Landowner discusses importance of Farm Bill, Wetlands Reserve Program with aides
VINCENNES, Ind. – June 12, 2007 – Ray McCormick, a Vincennes, Ind., landowner, joined three other landowners from Ohio, Tennessee and Mississippi in Washington, D.C., on May 22-24, as part of the Ducks Unlimited-sponsored farmer fly-in program. Through this program, farmers fly to D.C. to educate and inform legislators of the importance of the 2007 Farm Bill Conservation Provisions, and specifically funding for the Wetlands Reserve Program (WRP) as part of the Farm Bill conservation title.
McCormick met with Rep. Brad Ellsworth (D-8th) and his staff, as well as aides from the offices of five other Indiana congressmen, including Reps. Joe Donnelly (D-2nd), Mark Souder (R-3rd), Dan Burton (D-5th) and Baron Hill (D-9th), and Sen. Richard Lugar. They discussed the ins and outs of the Farm Bill and of the Wetlands Reserve Program, and the importance of its renewal to landowners and farmers across the country.
“The aides were well informed and listened to what we had to say about the Wetlands Reserve Program, about our experiences as property owners and cultivators of the land,” said McCormick, a third-generator farmer of approximately 3,700 acres and own of 2,000 acres enrolled in the Wetlands Reserve Program. “In the days prior to my visit, ethanol and alternative fuels were a hot item in Washington, which played in well with the ideas of conservation and land use. Their interest was piqued already.”
One of the key topics discussed during the fly-in was the additional funding necessary to keep the Wetlands Reserve Program going. Every year, enrollment in the Wetlands Reserve Program exceeds its financial backing by a factor of three to one. Even though the Wetlands Reserve Program is already included in House Agriculture Chairman Colin Peterson’s current proposal, the funding is still far from secure, due to the expiration of the program and the 2002 Farm Bill.
“Even though the Wetlands Reserve Program is getting a lot of verbal support from farmers, landowners and conservation and farm groups, it’s up to Congress to find the dollars to continue this program,” said Gildo Tori, director of public policy at Ducks Unlimited’s Great Lakes/Atlantic Regional Office. “The Wetlands Reserve Program is the best wetland restoration program for private landowners, is in high demand and is a win-win for farmers and taxpayers and those that love wildlife, clean water and a healthy environment.”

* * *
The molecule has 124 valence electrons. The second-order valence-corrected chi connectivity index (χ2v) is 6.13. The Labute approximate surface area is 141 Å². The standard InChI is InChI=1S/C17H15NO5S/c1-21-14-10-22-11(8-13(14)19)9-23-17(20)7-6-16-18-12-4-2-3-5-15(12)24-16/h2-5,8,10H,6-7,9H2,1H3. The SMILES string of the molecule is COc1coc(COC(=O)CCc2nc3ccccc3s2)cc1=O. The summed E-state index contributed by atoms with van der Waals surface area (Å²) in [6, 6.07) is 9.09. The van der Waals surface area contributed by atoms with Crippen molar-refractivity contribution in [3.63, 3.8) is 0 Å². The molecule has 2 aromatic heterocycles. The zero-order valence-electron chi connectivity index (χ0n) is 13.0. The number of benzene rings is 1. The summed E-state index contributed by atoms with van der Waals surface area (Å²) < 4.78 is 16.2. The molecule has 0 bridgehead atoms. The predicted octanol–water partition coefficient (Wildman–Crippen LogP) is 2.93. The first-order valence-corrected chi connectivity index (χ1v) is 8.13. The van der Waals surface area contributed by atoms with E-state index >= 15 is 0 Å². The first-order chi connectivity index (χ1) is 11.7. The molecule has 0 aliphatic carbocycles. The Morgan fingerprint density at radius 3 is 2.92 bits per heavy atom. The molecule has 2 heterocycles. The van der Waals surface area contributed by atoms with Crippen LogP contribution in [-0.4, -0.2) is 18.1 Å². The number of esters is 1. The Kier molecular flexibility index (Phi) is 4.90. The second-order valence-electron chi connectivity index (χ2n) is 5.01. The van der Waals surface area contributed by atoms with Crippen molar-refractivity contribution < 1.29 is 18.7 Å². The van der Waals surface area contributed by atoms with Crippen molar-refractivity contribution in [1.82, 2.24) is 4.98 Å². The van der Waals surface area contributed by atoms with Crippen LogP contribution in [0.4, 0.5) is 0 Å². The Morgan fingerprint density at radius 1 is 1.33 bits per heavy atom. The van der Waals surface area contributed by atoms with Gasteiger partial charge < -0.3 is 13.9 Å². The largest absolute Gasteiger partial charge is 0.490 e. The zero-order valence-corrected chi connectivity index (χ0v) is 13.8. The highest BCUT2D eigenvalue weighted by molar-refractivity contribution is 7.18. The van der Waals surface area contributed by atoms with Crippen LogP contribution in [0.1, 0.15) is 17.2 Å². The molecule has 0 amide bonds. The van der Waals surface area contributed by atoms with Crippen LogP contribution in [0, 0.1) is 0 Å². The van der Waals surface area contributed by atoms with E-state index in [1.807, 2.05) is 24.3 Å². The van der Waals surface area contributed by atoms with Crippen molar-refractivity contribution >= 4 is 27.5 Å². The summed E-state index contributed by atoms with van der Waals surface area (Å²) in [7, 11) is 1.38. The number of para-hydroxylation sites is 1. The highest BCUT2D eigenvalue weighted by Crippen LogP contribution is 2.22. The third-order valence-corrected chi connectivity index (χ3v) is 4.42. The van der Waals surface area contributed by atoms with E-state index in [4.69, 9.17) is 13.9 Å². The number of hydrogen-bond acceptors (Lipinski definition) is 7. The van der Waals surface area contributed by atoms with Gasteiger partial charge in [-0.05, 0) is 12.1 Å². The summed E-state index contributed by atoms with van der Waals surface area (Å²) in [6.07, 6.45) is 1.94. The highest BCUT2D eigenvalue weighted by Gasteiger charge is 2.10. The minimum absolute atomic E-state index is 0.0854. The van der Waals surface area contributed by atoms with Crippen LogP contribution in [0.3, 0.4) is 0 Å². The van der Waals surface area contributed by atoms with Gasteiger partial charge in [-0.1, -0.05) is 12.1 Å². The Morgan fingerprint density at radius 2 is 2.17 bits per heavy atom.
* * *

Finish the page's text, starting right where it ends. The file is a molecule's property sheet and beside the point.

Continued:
Another topic McCormick discussed with policymakers was the appraisals process associated with the Wetlands Reserve Program. McCormick and a majority of U.S. landowners want to change Farm Bill policy and revert the appraisals process to that of pre-2003. This offers landowners a fairer deal to have their property enrolled in the Wetlands Reserve Program.
“You have to make conservation economically viable for farmers, or it can’t compete with other commodities,” said Tori. “The Wetlands Reserve Program isn’t land retirement—it’s growing a different crop on land that isn’t suitable for corn, beans and other traditional crops. On Wetlands Reserve Program land, we’re growing conservation—wildlife and water quality—which feeds the needs of society and our environment.”
What can farmers and landowners do if they can’t make a trip meet with legislators in Washington?
“Ever farmer can visit with his congressmen when they return to their home state,” said McCormick. “One of the most effective tools is to offer to take them on a tour of your land, especially if you’ve had any sort of wetland restoration or other conservation work done on the property.”
McCormick says this method offers a visual message of conservation. He suggests bringing along representatives from partner organizations and focusing on the interrelationships between the partners.
“The younger faces in Washington love hands-on, visual demonstrations of their policies played out in real life, with real people, on real acreage. There’s no more effective way to show Congress how important the Wetlands Reserve Program is than to walk a representative by a wetland and show him how its restoration has transformed the landscape and infinitely increased its value,” said McCormick.
Contact: Kristin Schrader
Public Affairs Coordinator
With more than a million supporters, Ducks Unlimited is the world’s largest and most effective wetland and waterfowl conservation organization, with almost 12 million acres conserved. The United States has lost more than half of its original wetlands—nature’s most productive ecosystem—and continues to lose more than 80,000 acres each year.